I moved a bit lower to avoid the worst of the wind and set up my carbon fishing pole (the $28 carbon fiber pole is the same length as the SOTAbeams pole at a fraction of the price and a full pound less weight!). Here I’ve got my Elecraft KX3, random wire antenna with ground wire, and a Bioenno LiFePO4 battery. I also have an amazing rain jacket (for wind in this case) that I picked up from an REI clearance – high-tech high-end gear I normally wouldn’t buy. It collapses small enough to fit into a coffee mug and weighs almost nothing, but can save you from suffering.

A great activation with 4 Summit-to-Summit contacts, and clear bands.

This was a fabulous activation: one of the best I’ve ever had. It started with a summit-to-summit activation, and after I self-spotted on another frequency there was a quick pileup including several more summit-to-summit contacts. What fun! My wife reads eBooks while I work the air waves (she is licensed but not into SOTA, and yes, she tried it once).

We had a snack, I packed up, and we started down. I had such fun I was skipping down the mountain afterwards. Rather than retrace our steps, we took the Steer Ridge Road down, but not the way we came up (Steer Ridge Road continues just under and past the peak).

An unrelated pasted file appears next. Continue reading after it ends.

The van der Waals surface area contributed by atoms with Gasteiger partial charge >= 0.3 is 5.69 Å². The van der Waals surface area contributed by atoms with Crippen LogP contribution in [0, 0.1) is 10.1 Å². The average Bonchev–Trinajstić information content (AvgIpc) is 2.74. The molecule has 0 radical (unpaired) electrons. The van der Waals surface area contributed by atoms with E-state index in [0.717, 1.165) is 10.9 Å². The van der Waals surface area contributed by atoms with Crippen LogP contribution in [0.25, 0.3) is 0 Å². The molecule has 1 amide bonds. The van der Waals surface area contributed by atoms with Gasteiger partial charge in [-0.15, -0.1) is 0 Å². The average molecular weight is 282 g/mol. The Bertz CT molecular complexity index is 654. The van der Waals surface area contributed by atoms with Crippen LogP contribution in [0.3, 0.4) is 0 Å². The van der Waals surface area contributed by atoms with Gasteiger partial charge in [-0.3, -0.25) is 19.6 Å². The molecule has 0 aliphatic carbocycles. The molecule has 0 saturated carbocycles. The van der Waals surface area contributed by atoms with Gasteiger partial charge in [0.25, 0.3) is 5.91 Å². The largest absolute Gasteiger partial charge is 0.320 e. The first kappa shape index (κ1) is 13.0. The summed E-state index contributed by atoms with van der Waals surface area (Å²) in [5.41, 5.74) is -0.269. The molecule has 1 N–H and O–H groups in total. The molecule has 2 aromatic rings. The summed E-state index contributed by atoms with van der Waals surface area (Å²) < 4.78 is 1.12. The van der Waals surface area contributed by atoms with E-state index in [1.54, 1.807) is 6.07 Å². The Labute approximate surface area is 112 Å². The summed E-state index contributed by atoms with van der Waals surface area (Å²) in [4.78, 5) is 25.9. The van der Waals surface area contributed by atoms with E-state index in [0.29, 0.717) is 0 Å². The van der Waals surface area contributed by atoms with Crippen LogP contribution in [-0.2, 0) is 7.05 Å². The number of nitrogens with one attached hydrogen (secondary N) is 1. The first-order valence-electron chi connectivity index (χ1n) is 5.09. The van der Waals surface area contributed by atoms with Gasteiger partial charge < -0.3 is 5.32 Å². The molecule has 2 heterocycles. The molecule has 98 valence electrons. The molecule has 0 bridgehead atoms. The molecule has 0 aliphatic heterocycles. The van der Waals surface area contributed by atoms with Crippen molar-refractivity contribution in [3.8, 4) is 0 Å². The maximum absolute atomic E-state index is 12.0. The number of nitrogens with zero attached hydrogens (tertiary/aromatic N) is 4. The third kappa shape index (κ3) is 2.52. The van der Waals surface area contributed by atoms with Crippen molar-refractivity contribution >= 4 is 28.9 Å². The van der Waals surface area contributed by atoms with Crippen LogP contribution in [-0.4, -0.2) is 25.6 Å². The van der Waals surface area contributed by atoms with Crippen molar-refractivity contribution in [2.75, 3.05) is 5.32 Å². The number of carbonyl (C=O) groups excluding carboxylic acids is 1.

Heading down the other side of the mountain on the other side of Steer Ridge Road

Eventually we took a right turn onto Lyman Willson Ridge Trail which is definitely steeper than the way up. We were very happy to have our hiking poles in a few sections.

Notice two things: 1 – the forested part of the park, 2- the rapidly approaching weather!

After a short ridge hike, it gets steeper on the way down!
You are almost there when you get to the moss covered trees.

Eventually the Lyman Willson trail ends and you end up on Hunting Hollow Road for a short hike back to the parking lot.

Reported data below is:Round-trip
Summit NameWillson Peak
Summit IDW6/NC-182
AB6D’s activation date2021-10-17
Region (ex. County)Santa Clara, CA
SOTA Points2
Prior activations at date of summit17
QSO’s made by AB6D11
Summit Elevation (ft)2,651
Trailhead Elevation (ft)856
Total Ascent on route used (ft)2,177
Total Descent on route used (ft)2,157
Round trip route (miles)7.99
Enjoyment rating (10=best, see table)6
Difficulty rating (10=hardest, see table)6
RF Interference at peakNone
Spotting method usedCellular (T-Mobile) SOTA-Goat
Activation zone antenna supportsTrees available
LandholderCalifornia Department of Parks and Recreation
Trailhead (lat, long)37.07609, -121.46602
RouteGaiaGPS, GPX
Moving Time3.25 hours